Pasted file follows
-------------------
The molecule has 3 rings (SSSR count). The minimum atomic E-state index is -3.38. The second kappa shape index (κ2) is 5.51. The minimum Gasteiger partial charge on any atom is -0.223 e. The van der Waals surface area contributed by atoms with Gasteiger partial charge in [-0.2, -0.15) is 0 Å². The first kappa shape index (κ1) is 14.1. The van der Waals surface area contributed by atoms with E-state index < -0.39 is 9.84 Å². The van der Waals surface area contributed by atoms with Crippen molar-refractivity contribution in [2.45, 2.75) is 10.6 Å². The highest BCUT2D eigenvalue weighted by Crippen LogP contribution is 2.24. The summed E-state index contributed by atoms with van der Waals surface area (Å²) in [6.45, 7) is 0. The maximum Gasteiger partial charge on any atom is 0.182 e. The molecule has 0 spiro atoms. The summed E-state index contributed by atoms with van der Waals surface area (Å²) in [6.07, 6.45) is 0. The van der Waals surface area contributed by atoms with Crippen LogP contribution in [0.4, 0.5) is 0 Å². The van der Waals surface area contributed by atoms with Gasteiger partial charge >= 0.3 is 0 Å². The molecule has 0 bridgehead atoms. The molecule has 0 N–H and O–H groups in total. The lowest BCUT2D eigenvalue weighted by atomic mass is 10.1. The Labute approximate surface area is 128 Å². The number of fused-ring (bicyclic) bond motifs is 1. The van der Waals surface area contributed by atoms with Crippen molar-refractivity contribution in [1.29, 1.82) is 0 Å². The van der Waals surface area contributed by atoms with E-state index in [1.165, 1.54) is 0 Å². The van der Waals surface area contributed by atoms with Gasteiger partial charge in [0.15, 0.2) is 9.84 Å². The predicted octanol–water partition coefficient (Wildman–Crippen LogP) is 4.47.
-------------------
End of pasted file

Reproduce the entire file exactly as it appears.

The molecule has 3 rings (SSSR count). The minimum atomic E-state index is -3.38. The second kappa shape index (κ2) is 5.51. The minimum Gasteiger partial charge on any atom is -0.223 e. The van der Waals surface area contributed by atoms with Gasteiger partial charge in [-0.2, -0.15) is 0 Å². The first kappa shape index (κ1) is 14.1. The van der Waals surface area contributed by atoms with E-state index < -0.39 is 9.84 Å². The van der Waals surface area contributed by atoms with Crippen molar-refractivity contribution in [2.45, 2.75) is 10.6 Å². The highest BCUT2D eigenvalue weighted by Crippen LogP contribution is 2.24. The summed E-state index contributed by atoms with van der Waals surface area (Å²) in [6.45, 7) is 0. The maximum Gasteiger partial charge on any atom is 0.182 e. The molecule has 0 spiro atoms. The summed E-state index contributed by atoms with van der Waals surface area (Å²) in [6.07, 6.45) is 0. The van der Waals surface area contributed by atoms with Crippen LogP contribution in [0.4, 0.5) is 0 Å². The van der Waals surface area contributed by atoms with Gasteiger partial charge >= 0.3 is 0 Å². The molecule has 0 bridgehead atoms. The molecule has 0 N–H and O–H groups in total. The lowest BCUT2D eigenvalue weighted by atomic mass is 10.1. The Labute approximate surface area is 128 Å². The number of fused-ring (bicyclic) bond motifs is 1. The van der Waals surface area contributed by atoms with Crippen molar-refractivity contribution in [1.29, 1.82) is 0 Å². The van der Waals surface area contributed by atoms with E-state index in [1.165, 1.54) is 0 Å². The van der Waals surface area contributed by atoms with Gasteiger partial charge in [0.15, 0.2) is 9.84 Å². The predicted octanol–water partition coefficient (Wildman–Crippen LogP) is 4.47.